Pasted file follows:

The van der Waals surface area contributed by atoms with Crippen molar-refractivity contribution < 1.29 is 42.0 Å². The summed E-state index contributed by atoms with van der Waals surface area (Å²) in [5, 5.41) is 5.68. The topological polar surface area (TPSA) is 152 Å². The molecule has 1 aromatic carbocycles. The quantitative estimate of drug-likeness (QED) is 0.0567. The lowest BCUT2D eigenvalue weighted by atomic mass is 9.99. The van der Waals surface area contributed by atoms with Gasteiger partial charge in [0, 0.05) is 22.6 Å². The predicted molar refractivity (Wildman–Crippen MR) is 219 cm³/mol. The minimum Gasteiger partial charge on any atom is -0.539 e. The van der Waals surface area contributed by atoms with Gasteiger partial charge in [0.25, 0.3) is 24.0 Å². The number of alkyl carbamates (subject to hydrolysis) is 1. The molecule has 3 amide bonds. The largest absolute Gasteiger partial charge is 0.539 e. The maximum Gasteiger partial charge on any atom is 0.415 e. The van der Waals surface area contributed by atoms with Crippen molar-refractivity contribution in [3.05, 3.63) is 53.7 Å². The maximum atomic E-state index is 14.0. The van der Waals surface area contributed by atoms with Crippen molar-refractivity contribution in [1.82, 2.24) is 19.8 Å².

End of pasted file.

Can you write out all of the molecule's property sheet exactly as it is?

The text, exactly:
The van der Waals surface area contributed by atoms with Crippen molar-refractivity contribution < 1.29 is 42.0 Å². The summed E-state index contributed by atoms with van der Waals surface area (Å²) in [5, 5.41) is 5.68. The topological polar surface area (TPSA) is 152 Å². The molecule has 1 aromatic carbocycles. The quantitative estimate of drug-likeness (QED) is 0.0567. The lowest BCUT2D eigenvalue weighted by atomic mass is 9.99. The van der Waals surface area contributed by atoms with Gasteiger partial charge in [0, 0.05) is 22.6 Å². The predicted molar refractivity (Wildman–Crippen MR) is 219 cm³/mol. The minimum Gasteiger partial charge on any atom is -0.539 e. The van der Waals surface area contributed by atoms with Gasteiger partial charge in [0.25, 0.3) is 24.0 Å². The number of alkyl carbamates (subject to hydrolysis) is 1. The molecule has 3 amide bonds. The largest absolute Gasteiger partial charge is 0.539 e. The maximum Gasteiger partial charge on any atom is 0.415 e. The van der Waals surface area contributed by atoms with Crippen molar-refractivity contribution in [3.05, 3.63) is 53.7 Å². The maximum atomic E-state index is 14.0. The van der Waals surface area contributed by atoms with Crippen molar-refractivity contribution in [1.82, 2.24) is 19.8 Å².